Kathy Burnitt understands how hard it is for a fidgety student to sit still all day.
A 2nd-grade teacher at Wylie West Elementary, Burnitt herself was diagnosed with adult ADHD.
“I know what it’s like for me to have to sit through meetings and workshops in a chair all day,” she said.
So when she read about the advantages of flexible seating for students with attention problems, she wanted to try it. She applied for a grant from the Wylie Bulldogs Education Foundation in 2016 to get wobble stools. She since has added cushions and tables that allow kids to sit on the floor or stand.
“It gives them the ability to learn in a way that is best for them,” she said. “They were able to focus on their work better as they sat on a wobble seat because the wobbling that came naturally as they sat meant that they weren’t trying to find something else to distract them from their work.”
Burnitt was one of the first Wylie teachers to ask for flexible seating from the foundation, but since then the concept has exploded. More and more classrooms now have bouncy balls or standing desks or bouncy bands that let students shake, rattle and roll as they learn.
Valerie Anderson, a 2nd-grade teacher at Wylie East Elementary, tried balance balls in her classroom.
“For fidgety kids, it gives them some movement and helps them focus and get their work done,” she said. “The ones who really needed it, it really helped with their attention and focus.”
But the flexible seating does not work for some kids. Anderson said the balls were more distracting than helpful for some kids. The idea was for the students to find what worked for them. Every student is different.
“We started off in regular chairs and then learned how we were supposed to act on the balls,” she said. “I think they are an awesome tool when they are used correctly. It works for a lot of kids.”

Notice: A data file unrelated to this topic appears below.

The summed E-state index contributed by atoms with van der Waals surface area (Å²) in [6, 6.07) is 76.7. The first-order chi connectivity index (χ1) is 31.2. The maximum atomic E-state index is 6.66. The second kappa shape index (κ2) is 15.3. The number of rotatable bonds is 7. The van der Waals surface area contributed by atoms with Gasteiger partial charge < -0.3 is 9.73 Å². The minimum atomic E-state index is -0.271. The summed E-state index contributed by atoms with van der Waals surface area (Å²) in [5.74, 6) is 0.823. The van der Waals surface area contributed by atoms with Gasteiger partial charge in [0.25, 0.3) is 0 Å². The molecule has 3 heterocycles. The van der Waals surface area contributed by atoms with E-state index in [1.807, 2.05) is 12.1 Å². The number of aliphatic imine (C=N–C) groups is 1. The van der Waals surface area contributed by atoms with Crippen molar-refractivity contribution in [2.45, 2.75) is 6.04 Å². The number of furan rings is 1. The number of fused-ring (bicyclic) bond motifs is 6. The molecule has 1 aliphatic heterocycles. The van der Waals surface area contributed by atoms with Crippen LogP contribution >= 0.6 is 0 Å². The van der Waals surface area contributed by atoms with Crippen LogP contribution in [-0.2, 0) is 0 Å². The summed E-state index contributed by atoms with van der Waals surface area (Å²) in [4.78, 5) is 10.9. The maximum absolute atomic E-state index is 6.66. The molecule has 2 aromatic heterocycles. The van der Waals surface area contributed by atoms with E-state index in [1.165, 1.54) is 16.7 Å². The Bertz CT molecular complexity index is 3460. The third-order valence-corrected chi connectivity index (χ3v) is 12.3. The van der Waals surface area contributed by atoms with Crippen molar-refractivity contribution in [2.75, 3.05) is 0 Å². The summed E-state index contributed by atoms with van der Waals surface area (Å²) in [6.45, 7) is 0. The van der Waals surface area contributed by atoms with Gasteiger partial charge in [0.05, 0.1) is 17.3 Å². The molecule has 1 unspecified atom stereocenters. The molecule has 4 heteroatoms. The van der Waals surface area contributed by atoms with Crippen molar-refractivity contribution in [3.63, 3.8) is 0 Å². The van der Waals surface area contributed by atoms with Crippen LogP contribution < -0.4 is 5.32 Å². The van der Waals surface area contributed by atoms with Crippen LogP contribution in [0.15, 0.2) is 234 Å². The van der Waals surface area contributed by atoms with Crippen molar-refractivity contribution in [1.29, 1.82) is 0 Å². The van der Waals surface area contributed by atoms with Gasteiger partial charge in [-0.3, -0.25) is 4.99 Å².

Nancy Reed said flexible seating has been a big hit in her kindergarten classroom. She has wobble stools, balance balls, wobble cushions and floor desks in addition to the traditional desks, and she said students are allowed to choose what works best.
“The student choice is acceptable if 1) it is a safe choice, and 2) they are doing their work, not interrupting someone else,” she said. “Alternative seating allows students to sit, kneel, stand, roll, wobble, and bounce while they are working.”
Reed said she believes the seats spur creativity and collaboration.
“The alternative style seating gives active, young students the sensory input that they need,” she said. “It helps them learn social skills and be comfortable while they are learning to write and draw.”
Of course, like everything, flexible seating has its time and place.
“I tell the kids that there are times when they will have to sit correctly in their chairs because, let’s face it, they have to know how to do that in the real world,” Burnitt said.
During the pandemic flexible seating options were restricted, and Burnitt said she has definitely missed it.
“If I’ve learned anything about my teaching style during the pandemic,” she said, “it’s that I certainly love having the flexibility that flexible seating allows in my classroom!”
Diane McMillan received eight triangular shaped stand-up desks and stools from the foundation.
“They are especially helpful for students who need to stand up and move around during class time,” she said. “I had read about it in an article. It talked about how it could help children that have a hard time sitting still improve academically and behaviorally. I can say that it has definitely worked in both areas.”
By Candy Reagan